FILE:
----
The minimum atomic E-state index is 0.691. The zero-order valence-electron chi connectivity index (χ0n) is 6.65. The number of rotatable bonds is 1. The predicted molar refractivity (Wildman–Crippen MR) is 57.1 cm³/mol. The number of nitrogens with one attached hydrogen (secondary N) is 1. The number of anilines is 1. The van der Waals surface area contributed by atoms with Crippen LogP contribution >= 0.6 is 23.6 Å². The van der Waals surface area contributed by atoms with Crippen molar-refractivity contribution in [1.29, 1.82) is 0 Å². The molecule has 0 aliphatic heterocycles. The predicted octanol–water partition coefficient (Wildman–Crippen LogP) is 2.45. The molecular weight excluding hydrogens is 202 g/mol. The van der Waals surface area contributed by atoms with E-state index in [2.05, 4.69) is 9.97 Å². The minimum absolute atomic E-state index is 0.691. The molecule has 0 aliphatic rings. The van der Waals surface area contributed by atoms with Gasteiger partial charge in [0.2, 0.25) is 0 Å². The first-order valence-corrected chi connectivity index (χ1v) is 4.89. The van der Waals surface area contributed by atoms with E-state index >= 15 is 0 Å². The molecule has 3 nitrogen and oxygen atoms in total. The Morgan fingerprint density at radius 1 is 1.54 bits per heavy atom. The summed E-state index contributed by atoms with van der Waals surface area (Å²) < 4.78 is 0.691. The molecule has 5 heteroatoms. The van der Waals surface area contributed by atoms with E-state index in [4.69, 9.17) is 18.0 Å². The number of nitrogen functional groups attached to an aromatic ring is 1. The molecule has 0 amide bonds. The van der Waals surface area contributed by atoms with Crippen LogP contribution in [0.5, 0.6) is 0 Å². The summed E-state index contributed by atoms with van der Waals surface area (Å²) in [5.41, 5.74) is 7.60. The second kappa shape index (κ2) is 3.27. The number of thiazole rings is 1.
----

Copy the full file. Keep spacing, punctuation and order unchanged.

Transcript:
The minimum atomic E-state index is 0.691. The zero-order valence-electron chi connectivity index (χ0n) is 6.65. The number of rotatable bonds is 1. The predicted molar refractivity (Wildman–Crippen MR) is 57.1 cm³/mol. The number of nitrogens with one attached hydrogen (secondary N) is 1. The number of anilines is 1. The van der Waals surface area contributed by atoms with Crippen LogP contribution >= 0.6 is 23.6 Å². The van der Waals surface area contributed by atoms with Crippen molar-refractivity contribution in [1.29, 1.82) is 0 Å². The molecule has 0 aliphatic heterocycles. The predicted octanol–water partition coefficient (Wildman–Crippen LogP) is 2.45. The molecular weight excluding hydrogens is 202 g/mol. The van der Waals surface area contributed by atoms with E-state index in [2.05, 4.69) is 9.97 Å². The minimum absolute atomic E-state index is 0.691. The molecule has 0 aliphatic rings. The van der Waals surface area contributed by atoms with Gasteiger partial charge in [0.2, 0.25) is 0 Å². The first-order valence-corrected chi connectivity index (χ1v) is 4.89. The van der Waals surface area contributed by atoms with E-state index >= 15 is 0 Å². The molecule has 3 nitrogen and oxygen atoms in total. The Morgan fingerprint density at radius 1 is 1.54 bits per heavy atom. The summed E-state index contributed by atoms with van der Waals surface area (Å²) < 4.78 is 0.691. The molecule has 5 heteroatoms. The van der Waals surface area contributed by atoms with E-state index in [4.69, 9.17) is 18.0 Å². The number of nitrogen functional groups attached to an aromatic ring is 1. The molecule has 0 amide bonds. The van der Waals surface area contributed by atoms with Crippen LogP contribution in [0.5, 0.6) is 0 Å². The summed E-state index contributed by atoms with van der Waals surface area (Å²) in [5.41, 5.74) is 7.60. The second kappa shape index (κ2) is 3.27. The number of thiazole rings is 1.